Thursday, 5 April 2018

Vegetable Petition - please read by 19 April

The following was written by Anne Gibson, The Micro Gardener –  it is on my blog with permission.


The safety of our organic seed is at risk and we need YOUR help. We deserve the right to eat, grow and buy safe seeds, but our government is planning on mandatory chemical treatment of many organic varieties of imported seeds. Incredibly, 98% of Australia’s vegetable seed is from overseas and the variety of vegetable seed cultivars we have access to now, is at risk of significantly reducing.

First it was organic rockmelon seeds and now Brassica seeds are at risk. Soon, other plant families are to follow.

Please read and sign this petition. Every voice makes a difference. If you're not already, please start saving your seeds. Thanks for your help. Let's get the word out. We only have until 19 April. 

Petition link:

Biocontrol IS important and the last thing we want is to bring in high risk fungal diseases and pests that don’t exist in this country yet. However, the proposed chemical treatment of organic varieties of fruit, vegetable and herb seeds is the concern. The government is not making this proposed treatment public. It’s just quietly on their website. What we need to encourage is education so people know what is happening and raise their voice to request other organic solutions be implemented rather than just fungicide treatments of organic seeds. The fall out will be both in the short and long term that we won’t have any more organic seed varieties coming into the country. If they are tested and found to have a pest or disease risk, they will be treated.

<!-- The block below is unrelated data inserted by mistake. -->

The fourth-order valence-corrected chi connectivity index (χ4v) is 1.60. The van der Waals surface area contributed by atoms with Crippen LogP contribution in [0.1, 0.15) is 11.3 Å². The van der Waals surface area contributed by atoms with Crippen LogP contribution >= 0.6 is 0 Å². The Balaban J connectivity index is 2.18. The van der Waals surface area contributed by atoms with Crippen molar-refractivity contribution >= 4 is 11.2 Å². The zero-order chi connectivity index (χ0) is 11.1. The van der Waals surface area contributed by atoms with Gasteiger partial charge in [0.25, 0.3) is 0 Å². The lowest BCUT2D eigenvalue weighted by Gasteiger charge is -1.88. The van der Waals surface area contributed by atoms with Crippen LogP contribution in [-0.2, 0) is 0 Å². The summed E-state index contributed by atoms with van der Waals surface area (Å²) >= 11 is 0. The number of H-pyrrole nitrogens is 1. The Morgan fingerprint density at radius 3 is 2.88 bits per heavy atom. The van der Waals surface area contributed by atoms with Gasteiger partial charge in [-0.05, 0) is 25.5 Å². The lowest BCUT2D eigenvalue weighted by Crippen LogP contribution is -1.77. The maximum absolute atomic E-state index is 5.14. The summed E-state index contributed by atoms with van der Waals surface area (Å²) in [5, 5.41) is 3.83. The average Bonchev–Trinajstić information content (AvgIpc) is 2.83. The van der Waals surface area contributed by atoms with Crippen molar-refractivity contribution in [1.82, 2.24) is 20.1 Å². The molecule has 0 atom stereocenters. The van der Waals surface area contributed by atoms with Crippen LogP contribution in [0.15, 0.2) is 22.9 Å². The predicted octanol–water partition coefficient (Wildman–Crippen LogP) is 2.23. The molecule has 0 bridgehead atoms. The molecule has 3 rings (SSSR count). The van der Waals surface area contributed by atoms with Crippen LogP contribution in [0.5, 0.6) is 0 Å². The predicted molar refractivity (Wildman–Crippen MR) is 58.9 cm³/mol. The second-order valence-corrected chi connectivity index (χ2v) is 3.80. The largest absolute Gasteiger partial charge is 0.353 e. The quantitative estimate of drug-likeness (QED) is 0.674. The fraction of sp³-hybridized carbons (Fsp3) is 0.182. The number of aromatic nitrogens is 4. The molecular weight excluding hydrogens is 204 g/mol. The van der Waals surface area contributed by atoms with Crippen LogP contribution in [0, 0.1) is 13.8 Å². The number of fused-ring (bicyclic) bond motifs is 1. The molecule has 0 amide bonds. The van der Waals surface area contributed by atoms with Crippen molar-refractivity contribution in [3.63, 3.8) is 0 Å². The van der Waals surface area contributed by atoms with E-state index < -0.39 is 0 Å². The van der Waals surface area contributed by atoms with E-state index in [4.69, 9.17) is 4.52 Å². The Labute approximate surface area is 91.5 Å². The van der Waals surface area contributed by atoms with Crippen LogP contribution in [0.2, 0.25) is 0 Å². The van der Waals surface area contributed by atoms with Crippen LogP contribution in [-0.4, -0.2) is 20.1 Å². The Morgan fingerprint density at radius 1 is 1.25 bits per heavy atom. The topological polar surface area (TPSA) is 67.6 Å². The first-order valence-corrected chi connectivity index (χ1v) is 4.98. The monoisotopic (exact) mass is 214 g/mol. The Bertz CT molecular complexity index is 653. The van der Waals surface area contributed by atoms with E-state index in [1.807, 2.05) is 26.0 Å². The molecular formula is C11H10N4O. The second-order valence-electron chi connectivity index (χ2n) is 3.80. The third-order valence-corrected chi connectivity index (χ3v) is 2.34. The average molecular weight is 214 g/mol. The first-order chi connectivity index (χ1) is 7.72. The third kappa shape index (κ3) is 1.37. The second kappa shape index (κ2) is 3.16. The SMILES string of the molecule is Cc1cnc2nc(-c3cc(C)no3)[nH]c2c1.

This wouldn't even be an issue if we had enough gardeners seed saving here in Australia because we wouldn't need to import seeds. In a healthy ecosystem, there are biological predators and beneficial microbes that suppress and control such problems. i.e. maintain a healthy balance.

Based on the Dept of Ag Draft Review, the imported seed varieties listed do appear to carry a risk for sure. Frances Michaels, CEO of Green Harvest Organic Gardening Supplies who started the petition says the government should offer an organic alternative to mandatory fungicide treatment, such as seed testing. There could also be other ways to avoid pests being imported into the country such as treatment with diatomaceous earth which dessicates pest insects on contact. Whilst the government has an important job to do with biosecurity, they need to provide solutions for everyone who wants the right to eat, grow and sell certified organic seeds.

In the meantime, you may want to source the seed varieties they are looking to fumigate and start growing these to save yourself, so if they are chemically treated in the future, at least you have a supply to continue growing. It's actually going to affect many plant families, so our diversity is at threat.

There is a lot of information on the Dept of Ag site. What I've discovered though is that they are considering fumigating not just many of the brassica family seed varieties, but they have already done review papers which recommend doing the same to some of the other plant family groups.

These links should be a good place to start: